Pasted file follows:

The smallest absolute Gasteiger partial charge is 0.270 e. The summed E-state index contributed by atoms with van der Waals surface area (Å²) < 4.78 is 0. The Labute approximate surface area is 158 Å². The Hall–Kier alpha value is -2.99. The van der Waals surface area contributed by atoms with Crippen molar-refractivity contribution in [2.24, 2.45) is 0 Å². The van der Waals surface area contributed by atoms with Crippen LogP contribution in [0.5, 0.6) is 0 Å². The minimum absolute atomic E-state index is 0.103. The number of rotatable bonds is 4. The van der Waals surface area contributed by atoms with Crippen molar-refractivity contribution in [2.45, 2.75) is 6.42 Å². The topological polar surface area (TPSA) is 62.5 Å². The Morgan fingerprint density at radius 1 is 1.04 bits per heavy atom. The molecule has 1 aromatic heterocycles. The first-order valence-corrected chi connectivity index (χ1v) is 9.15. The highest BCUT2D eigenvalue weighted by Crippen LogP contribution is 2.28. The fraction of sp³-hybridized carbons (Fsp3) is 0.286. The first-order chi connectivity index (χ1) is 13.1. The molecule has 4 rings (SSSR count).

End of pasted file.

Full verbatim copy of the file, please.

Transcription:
The smallest absolute Gasteiger partial charge is 0.270 e. The summed E-state index contributed by atoms with van der Waals surface area (Å²) < 4.78 is 0. The Labute approximate surface area is 158 Å². The Hall–Kier alpha value is -2.99. The van der Waals surface area contributed by atoms with Crippen molar-refractivity contribution in [2.24, 2.45) is 0 Å². The van der Waals surface area contributed by atoms with Crippen LogP contribution in [0.5, 0.6) is 0 Å². The minimum absolute atomic E-state index is 0.103. The number of rotatable bonds is 4. The van der Waals surface area contributed by atoms with Crippen molar-refractivity contribution in [2.45, 2.75) is 6.42 Å². The topological polar surface area (TPSA) is 62.5 Å². The Morgan fingerprint density at radius 1 is 1.04 bits per heavy atom. The molecule has 1 aromatic heterocycles. The first-order valence-corrected chi connectivity index (χ1v) is 9.15. The highest BCUT2D eigenvalue weighted by Crippen LogP contribution is 2.28. The fraction of sp³-hybridized carbons (Fsp3) is 0.286. The first-order chi connectivity index (χ1) is 13.1. The molecule has 4 rings (SSSR count).